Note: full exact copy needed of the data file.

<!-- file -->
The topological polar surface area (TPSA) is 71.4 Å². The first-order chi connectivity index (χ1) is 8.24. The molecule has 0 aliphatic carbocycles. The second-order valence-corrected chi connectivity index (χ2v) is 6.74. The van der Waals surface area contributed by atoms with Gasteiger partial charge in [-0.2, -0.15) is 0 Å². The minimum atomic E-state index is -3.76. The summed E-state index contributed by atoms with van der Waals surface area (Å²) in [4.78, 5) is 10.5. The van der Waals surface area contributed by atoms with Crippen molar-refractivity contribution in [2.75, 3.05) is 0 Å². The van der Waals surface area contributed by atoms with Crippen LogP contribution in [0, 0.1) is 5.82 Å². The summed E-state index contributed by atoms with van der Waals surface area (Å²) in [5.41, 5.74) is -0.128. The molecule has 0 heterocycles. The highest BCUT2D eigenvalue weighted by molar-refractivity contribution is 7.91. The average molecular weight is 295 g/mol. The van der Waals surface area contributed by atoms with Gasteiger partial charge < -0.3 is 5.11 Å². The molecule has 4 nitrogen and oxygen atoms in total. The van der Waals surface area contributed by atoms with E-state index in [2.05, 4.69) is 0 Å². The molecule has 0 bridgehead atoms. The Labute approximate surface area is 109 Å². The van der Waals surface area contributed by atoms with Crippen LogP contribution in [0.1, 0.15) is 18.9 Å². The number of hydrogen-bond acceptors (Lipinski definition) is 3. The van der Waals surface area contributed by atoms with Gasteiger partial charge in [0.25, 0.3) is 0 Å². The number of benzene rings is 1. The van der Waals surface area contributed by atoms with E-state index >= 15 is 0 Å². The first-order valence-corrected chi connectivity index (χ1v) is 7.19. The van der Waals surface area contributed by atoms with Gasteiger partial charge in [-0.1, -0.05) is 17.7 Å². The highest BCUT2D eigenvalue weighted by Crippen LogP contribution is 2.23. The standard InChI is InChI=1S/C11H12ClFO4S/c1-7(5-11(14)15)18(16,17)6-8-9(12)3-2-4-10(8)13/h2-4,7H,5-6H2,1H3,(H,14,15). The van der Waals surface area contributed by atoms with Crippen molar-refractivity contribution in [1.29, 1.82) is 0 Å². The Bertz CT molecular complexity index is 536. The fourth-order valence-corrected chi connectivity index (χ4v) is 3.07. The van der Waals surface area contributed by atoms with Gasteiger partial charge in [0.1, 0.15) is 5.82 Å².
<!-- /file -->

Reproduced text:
The topological polar surface area (TPSA) is 71.4 Å². The first-order chi connectivity index (χ1) is 8.24. The molecule has 0 aliphatic carbocycles. The second-order valence-corrected chi connectivity index (χ2v) is 6.74. The van der Waals surface area contributed by atoms with Gasteiger partial charge in [-0.2, -0.15) is 0 Å². The minimum atomic E-state index is -3.76. The summed E-state index contributed by atoms with van der Waals surface area (Å²) in [4.78, 5) is 10.5. The van der Waals surface area contributed by atoms with Crippen molar-refractivity contribution in [2.75, 3.05) is 0 Å². The van der Waals surface area contributed by atoms with Crippen LogP contribution in [0, 0.1) is 5.82 Å². The summed E-state index contributed by atoms with van der Waals surface area (Å²) in [5.41, 5.74) is -0.128. The molecule has 0 heterocycles. The highest BCUT2D eigenvalue weighted by molar-refractivity contribution is 7.91. The average molecular weight is 295 g/mol. The van der Waals surface area contributed by atoms with Gasteiger partial charge < -0.3 is 5.11 Å². The molecule has 4 nitrogen and oxygen atoms in total. The van der Waals surface area contributed by atoms with E-state index in [2.05, 4.69) is 0 Å². The molecule has 0 bridgehead atoms. The Labute approximate surface area is 109 Å². The van der Waals surface area contributed by atoms with Crippen LogP contribution in [0.1, 0.15) is 18.9 Å². The number of hydrogen-bond acceptors (Lipinski definition) is 3. The van der Waals surface area contributed by atoms with Gasteiger partial charge in [0.25, 0.3) is 0 Å². The number of benzene rings is 1. The van der Waals surface area contributed by atoms with E-state index >= 15 is 0 Å². The first-order valence-corrected chi connectivity index (χ1v) is 7.19. The van der Waals surface area contributed by atoms with Gasteiger partial charge in [-0.1, -0.05) is 17.7 Å². The highest BCUT2D eigenvalue weighted by Crippen LogP contribution is 2.23. The standard InChI is InChI=1S/C11H12ClFO4S/c1-7(5-11(14)15)18(16,17)6-8-9(12)3-2-4-10(8)13/h2-4,7H,5-6H2,1H3,(H,14,15). The van der Waals surface area contributed by atoms with Crippen molar-refractivity contribution in [1.29, 1.82) is 0 Å². The Bertz CT molecular complexity index is 536. The fourth-order valence-corrected chi connectivity index (χ4v) is 3.07. The van der Waals surface area contributed by atoms with Gasteiger partial charge in [0.1, 0.15) is 5.82 Å².